Video: Fed Moving Closer to Reducing Balance Sheet and Maybe Turning Market
- The Federal Reserve's Balance sheet leveled out back in 2014 after the end of its QE3 Taper
- Recent comments show that policy officials are starting to contemplate the timing of the eventual wind down
- Monetary policy has supported the value gap in the market's climb, but its reversal can also raise costs to swamp return
Changes - and mere preperation for changes - in benchmark rates is generating less and less traction in the FX market. Prime evidence of this diminished fundamental drive was the March 15th FOMC rate hike which saw the Dollar drop in the immediate aftermath of the announcement. Certainly, the market's anticipation of commitment for more belt tightening into the future played a role in the Greenback's unusual response, but the evolution of this theme stretches well beyond the United States' policy circle. There is an indelible 'risk' connection in this fundamental theme. In an environment where investors will scramble for any and all yield advantage, the Fed's early hike represents the start of a slow tidal wave. Yet, when the market is more appreciative of the risk-reward balance; a 75 basis point (0.75 percent) increase in returns off of virtual zero excites very little enthusiasm.
Despite the S&P 500's proximity to record highs and the VIX volatility index's extraordinarily low level as of late, investors seem to be growing far more critical of the exposure they have taken on. That has not only sapped the positive slant for nuanced changes in rate forecasts, it has also revived concern over the connection between market performance and the largest central banks' increasingly foundational participation in the financial system over the years. In conjunction with this change in focus, we find global central banks in the middle of a tide change with their collective policy. While the Bank of Japan has yet to offer any evidence of the limitations of its QE program, the European Central Bank (ECB) has presented the end of its program with some of its members already calling for plans for its eventual reversal. The Bank of England (BoE) went into its latest round of support with a clearly defined time and size. It is the Fed that is once again on the frontier of this change though - and may prove to be the catalyst for sentiment to fall back to earth.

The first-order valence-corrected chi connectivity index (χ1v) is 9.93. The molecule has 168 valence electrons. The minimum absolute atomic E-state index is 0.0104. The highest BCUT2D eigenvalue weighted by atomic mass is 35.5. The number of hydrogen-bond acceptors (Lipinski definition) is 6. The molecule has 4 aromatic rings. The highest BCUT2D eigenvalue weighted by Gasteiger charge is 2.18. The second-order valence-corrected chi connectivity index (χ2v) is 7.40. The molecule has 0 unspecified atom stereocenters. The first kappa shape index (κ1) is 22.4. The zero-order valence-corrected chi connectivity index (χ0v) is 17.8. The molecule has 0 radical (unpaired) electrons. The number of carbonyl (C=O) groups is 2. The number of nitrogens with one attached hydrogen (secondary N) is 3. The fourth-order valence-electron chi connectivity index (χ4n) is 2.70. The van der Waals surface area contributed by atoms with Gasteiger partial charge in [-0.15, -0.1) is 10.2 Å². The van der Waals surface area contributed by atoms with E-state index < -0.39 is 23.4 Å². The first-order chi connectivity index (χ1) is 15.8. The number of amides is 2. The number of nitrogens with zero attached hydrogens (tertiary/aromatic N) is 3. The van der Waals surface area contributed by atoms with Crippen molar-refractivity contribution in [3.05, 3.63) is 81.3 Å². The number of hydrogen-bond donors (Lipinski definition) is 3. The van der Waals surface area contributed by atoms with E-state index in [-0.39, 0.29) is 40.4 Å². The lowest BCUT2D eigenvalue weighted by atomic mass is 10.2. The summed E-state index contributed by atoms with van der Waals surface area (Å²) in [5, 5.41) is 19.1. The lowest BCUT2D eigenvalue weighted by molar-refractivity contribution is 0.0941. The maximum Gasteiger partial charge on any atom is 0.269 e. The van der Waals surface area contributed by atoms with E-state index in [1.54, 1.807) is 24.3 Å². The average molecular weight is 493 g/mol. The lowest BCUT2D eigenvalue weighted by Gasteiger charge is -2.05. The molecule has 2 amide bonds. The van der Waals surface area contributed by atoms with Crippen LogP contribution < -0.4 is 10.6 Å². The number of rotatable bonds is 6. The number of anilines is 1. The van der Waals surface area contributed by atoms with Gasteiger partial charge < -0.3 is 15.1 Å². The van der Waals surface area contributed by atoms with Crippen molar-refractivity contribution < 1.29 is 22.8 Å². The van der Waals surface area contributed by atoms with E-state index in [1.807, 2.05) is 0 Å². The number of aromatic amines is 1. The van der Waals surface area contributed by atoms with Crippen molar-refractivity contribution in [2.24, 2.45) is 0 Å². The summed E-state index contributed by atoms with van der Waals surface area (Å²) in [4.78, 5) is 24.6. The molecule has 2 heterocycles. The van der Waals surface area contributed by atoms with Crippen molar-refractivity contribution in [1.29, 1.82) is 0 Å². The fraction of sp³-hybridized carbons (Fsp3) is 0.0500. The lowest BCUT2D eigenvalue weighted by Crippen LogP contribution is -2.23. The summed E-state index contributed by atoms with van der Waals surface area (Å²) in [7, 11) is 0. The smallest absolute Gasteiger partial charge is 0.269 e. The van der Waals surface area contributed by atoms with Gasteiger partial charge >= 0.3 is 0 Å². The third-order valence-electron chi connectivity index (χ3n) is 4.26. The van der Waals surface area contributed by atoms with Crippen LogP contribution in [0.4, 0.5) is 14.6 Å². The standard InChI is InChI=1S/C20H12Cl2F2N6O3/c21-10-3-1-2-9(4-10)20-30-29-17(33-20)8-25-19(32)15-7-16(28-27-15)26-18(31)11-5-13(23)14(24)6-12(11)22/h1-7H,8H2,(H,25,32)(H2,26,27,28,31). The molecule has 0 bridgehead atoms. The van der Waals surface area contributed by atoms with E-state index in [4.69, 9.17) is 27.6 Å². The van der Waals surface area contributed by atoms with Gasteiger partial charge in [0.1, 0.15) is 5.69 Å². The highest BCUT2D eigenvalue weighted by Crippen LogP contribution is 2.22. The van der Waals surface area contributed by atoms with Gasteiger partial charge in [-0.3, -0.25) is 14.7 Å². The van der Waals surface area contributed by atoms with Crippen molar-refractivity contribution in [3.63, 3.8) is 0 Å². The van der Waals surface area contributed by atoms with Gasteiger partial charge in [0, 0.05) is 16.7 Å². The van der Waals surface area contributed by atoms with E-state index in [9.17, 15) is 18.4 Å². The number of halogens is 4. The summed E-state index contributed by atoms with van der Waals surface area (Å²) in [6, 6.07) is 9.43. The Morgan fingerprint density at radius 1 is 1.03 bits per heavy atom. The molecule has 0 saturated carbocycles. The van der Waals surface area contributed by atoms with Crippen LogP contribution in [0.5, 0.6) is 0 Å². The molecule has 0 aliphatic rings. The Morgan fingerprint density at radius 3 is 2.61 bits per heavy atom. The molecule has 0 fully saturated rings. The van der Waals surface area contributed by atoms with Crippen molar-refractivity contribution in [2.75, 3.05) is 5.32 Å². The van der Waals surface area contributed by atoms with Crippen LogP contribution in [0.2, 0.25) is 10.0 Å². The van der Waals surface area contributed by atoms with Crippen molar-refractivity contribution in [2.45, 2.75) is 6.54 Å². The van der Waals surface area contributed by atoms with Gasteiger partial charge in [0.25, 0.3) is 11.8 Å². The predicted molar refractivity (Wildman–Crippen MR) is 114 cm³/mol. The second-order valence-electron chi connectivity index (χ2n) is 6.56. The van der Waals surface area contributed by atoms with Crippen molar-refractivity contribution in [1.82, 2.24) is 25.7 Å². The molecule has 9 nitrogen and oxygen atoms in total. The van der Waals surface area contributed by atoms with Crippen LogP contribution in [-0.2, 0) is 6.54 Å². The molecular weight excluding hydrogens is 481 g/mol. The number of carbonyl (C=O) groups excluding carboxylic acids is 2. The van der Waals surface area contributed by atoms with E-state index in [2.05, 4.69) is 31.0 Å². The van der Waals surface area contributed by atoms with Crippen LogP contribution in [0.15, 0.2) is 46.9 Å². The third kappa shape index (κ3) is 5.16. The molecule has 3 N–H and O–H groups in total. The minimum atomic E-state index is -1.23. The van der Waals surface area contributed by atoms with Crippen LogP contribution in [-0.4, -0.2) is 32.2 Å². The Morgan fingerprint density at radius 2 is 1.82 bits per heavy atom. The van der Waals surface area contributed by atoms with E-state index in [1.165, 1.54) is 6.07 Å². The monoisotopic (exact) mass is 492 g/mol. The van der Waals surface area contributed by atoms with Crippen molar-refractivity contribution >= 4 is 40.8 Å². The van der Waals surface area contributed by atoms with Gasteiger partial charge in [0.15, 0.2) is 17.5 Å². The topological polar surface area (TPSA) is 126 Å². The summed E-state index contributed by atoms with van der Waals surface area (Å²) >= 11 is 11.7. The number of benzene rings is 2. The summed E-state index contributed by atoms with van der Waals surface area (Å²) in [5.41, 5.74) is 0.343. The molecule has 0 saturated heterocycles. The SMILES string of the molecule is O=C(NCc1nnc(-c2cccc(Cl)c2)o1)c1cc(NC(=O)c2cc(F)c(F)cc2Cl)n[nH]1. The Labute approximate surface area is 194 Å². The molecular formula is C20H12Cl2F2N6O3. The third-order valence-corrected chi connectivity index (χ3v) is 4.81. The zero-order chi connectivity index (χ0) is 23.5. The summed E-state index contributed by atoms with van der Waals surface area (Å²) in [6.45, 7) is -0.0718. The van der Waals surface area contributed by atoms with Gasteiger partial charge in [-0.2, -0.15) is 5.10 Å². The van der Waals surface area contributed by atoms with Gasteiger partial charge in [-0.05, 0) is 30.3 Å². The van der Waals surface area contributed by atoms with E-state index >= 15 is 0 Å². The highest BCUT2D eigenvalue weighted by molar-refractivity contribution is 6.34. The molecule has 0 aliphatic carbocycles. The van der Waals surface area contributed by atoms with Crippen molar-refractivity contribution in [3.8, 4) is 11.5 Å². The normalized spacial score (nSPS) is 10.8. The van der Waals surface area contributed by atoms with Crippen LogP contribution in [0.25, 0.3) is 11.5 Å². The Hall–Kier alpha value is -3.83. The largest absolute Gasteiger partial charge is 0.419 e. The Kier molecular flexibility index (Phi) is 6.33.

While we have seen a few remarks by particularly hawkish Federal Reserve members suggest plans for the balance sheet reversal should start to be laid, we have seen arguably the clearest calls for progress just this week. The Fed's Rosengren - not long ago one of the most dovish of the rank - remarked Wednesday that cuts to the balance sheet could start after the next rate hike. The market believes that next rate move may come as early as next month, which would insinuate a very quick change in tack on stimulus. While this is not consensus veiw, it defines where the conversation is heading. We have seen the relationship between the Fed's balance sheet and the S&P 500 (rise and leveling out). That connection will likely hold as the US and other central banks start to reverse course and sell some of their assets. The pressure on risk positioning arises as the sale of primarily Treasuries in turn raises benchmark rates. Rather than that bolstering expectations of return materially, it increases the cost of borrowed funds which have played a key role in the speculative reach built up over the years. We discuss the next phase of changing monetary policy tides and what it will do to risk trends in today's Strategy Video.
To receive John’s analysis directly via email, please SIGN UP HERE
DailyFX provides forex news and technical analysis on the trends that influence the global currency markets.